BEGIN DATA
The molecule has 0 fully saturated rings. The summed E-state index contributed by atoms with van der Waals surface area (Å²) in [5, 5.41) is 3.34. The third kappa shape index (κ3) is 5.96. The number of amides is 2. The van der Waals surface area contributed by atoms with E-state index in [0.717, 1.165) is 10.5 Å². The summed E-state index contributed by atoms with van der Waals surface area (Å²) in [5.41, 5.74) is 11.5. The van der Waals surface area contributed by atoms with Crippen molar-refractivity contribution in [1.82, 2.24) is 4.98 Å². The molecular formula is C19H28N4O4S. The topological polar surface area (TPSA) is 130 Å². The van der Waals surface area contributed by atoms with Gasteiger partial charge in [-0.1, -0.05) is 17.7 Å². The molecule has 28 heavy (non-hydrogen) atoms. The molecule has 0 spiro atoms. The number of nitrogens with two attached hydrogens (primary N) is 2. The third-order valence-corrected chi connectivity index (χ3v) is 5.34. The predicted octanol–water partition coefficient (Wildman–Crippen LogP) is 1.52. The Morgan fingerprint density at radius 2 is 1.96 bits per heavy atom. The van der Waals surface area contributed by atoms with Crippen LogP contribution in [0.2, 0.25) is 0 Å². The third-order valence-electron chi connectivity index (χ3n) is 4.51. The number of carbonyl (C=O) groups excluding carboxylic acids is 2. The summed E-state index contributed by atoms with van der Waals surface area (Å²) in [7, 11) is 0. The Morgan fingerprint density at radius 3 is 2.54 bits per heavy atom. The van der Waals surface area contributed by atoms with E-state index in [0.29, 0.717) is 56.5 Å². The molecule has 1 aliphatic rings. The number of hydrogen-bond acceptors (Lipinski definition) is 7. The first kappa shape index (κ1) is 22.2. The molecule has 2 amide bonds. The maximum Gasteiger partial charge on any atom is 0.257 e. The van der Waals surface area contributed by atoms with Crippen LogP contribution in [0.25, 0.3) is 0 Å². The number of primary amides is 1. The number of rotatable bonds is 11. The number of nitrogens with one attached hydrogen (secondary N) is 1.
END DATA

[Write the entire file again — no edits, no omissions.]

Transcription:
The molecule has 0 fully saturated rings. The summed E-state index contributed by atoms with van der Waals surface area (Å²) in [5, 5.41) is 3.34. The third kappa shape index (κ3) is 5.96. The number of amides is 2. The van der Waals surface area contributed by atoms with E-state index in [0.717, 1.165) is 10.5 Å². The summed E-state index contributed by atoms with van der Waals surface area (Å²) in [5.41, 5.74) is 11.5. The van der Waals surface area contributed by atoms with Crippen molar-refractivity contribution in [1.82, 2.24) is 4.98 Å². The molecular formula is C19H28N4O4S. The topological polar surface area (TPSA) is 130 Å². The van der Waals surface area contributed by atoms with Gasteiger partial charge in [-0.1, -0.05) is 17.7 Å². The molecule has 28 heavy (non-hydrogen) atoms. The molecule has 0 spiro atoms. The number of nitrogens with two attached hydrogens (primary N) is 2. The third-order valence-corrected chi connectivity index (χ3v) is 5.34. The predicted octanol–water partition coefficient (Wildman–Crippen LogP) is 1.52. The Morgan fingerprint density at radius 2 is 1.96 bits per heavy atom. The van der Waals surface area contributed by atoms with Crippen LogP contribution in [0.2, 0.25) is 0 Å². The third-order valence-electron chi connectivity index (χ3n) is 4.51. The number of carbonyl (C=O) groups excluding carboxylic acids is 2. The summed E-state index contributed by atoms with van der Waals surface area (Å²) in [7, 11) is 0. The Morgan fingerprint density at radius 3 is 2.54 bits per heavy atom. The van der Waals surface area contributed by atoms with E-state index in [0.29, 0.717) is 56.5 Å². The molecule has 1 aliphatic rings. The number of hydrogen-bond acceptors (Lipinski definition) is 7. The first kappa shape index (κ1) is 22.2. The molecule has 2 amide bonds. The maximum Gasteiger partial charge on any atom is 0.257 e. The van der Waals surface area contributed by atoms with Crippen LogP contribution in [0.25, 0.3) is 0 Å². The number of primary amides is 1. The number of rotatable bonds is 11. The number of nitrogens with one attached hydrogen (secondary N) is 1.